(2) This regulation applies to all consumer equipment capable of descrambling digital television signals which is sold, rented or otherwise made available or is offered for sale or rent or otherwise making available except equipment which was first on the market in the Community before 23rd August 1996.

Transcontrol

10.—(1) It shall be the duty of any person operating a conditional access system on the market to ensure that such system has the necessary technical capability for cost-effective transcontrol at cable head-ends allowing the possibility for full control by cable television operators at local or regional level of the services using such conditional access system.

(2) For the purposes of the following provisions of this regulation–

(a)the duty referred to in paragraph (1) above is referred to as the primary duty;

(b)the duty to co-operate, provided for in paragraph (3) below is referred to as the supplemental duty;

(c)the person upon whom the primary duty is imposed by paragraph (1) above or would be so imposed in the circumstances referred to in paragraph (4) below is referred to as the offeror; and

(d)the person to whom the primary duty is owed as referred to in paragraph (7) below or would be so owed is referred to as the offeree.

(3) The offeror, subject to performance by the offeree of the operative condition, shall have the supplemental duty when requested so to do by the offeree to co-operate with him to ensure that the offeree is in a position to take reasonable advantage of the performance by the offeror of the primary duty.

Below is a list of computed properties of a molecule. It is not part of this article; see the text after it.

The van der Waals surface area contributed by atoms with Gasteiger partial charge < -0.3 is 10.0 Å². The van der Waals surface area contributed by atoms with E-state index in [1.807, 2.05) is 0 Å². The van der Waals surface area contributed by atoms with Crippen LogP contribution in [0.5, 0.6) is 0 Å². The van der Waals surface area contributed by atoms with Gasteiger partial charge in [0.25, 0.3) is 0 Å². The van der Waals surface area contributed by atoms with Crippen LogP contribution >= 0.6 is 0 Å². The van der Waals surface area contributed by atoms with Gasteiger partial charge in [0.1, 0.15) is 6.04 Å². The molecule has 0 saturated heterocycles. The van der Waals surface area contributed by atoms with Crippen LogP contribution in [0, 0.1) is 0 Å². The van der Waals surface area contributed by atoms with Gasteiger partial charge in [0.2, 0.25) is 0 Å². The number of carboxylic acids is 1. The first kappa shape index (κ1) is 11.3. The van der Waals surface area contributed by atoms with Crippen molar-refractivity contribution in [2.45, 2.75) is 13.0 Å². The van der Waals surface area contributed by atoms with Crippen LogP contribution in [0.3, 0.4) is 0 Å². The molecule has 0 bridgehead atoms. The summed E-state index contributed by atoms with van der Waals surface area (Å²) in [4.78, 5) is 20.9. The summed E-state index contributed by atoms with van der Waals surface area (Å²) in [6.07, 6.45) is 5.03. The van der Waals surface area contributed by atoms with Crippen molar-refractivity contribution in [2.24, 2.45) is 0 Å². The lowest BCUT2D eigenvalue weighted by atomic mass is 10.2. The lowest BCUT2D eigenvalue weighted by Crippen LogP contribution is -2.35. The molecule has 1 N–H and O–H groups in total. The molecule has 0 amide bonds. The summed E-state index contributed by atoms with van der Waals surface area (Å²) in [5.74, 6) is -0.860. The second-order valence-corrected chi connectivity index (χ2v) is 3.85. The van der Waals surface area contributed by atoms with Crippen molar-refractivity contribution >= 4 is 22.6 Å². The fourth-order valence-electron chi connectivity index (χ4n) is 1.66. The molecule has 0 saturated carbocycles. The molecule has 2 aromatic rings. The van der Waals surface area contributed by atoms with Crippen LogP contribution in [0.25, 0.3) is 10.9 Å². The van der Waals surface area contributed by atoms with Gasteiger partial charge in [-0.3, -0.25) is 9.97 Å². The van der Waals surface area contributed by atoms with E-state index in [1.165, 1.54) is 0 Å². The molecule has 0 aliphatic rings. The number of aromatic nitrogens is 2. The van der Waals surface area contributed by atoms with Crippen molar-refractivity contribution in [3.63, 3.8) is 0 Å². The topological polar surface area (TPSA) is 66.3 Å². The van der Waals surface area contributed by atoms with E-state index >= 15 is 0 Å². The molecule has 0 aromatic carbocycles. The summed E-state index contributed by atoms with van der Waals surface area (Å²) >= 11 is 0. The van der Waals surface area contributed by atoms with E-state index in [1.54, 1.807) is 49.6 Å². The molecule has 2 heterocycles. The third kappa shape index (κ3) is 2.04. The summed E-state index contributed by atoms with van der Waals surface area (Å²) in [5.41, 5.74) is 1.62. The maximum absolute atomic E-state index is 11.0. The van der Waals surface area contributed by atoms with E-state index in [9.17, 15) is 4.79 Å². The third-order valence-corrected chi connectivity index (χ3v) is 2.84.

(4) The circumstances in which the supplemental duty shall apply are that the offeror–

(a)is for the time being subject to the primary duty; or

(b)notwithstanding that the primary duty has not yet arisen, the offeror is in the process of designing a conditional access system or otherwise making preparations to operate such system on the market,

and the offeree has expressed an intention to transmit the digital television services of other broadcasters.

(5) Without prejudice to the generality of the supplemental duty, such duty includes the duty to disclose adequate and timely information concerning the conditional access system to the offeree as is reasonably sufficient in all the circumstances of the case to–

(a)enable the offeree to take reasonable advantage of the performance of the primary duty; and

(b)ensure that the offeree is not placed at a disadvantage when compared to other offerees or, where the offeror is a broadcaster, with the offeror himself.

(6) The operative condition is that the offeree has given the offeror an undertaking in writing that information supplied to the offeree pursuant to the supplemental duty shall be kept confidential and shall (together with all copies thereof) be returned to the offeror should the offeree no longer require that the primary duty be performed in relation to him.

(7) The duties referred to in paragraphs (1) and (3) above are duties owed to any person who may be affected by a contravention of them and without prejudice to any other cause of action which may arise therefrom any breach of such duty which causes that person to sustain loss or damage shall be actionable in tort or, in Scotland, delict at the suit or instance of that person.

Obligations of operators of conditional access services

11.—(1) It shall be the duty of operators of conditional access services, irrespective of the means of transmission, who produce and market access services to digital television services–

(a)to offer to all broadcasters, on a fair, reasonable and non-discriminatory basis, technical services enabling the broadcasters' digitally-transmitted services to be received by viewers authorised by means of decoders administered by the service operators;

(b)to keep separate financial accounts regarding their activity as conditional access providers.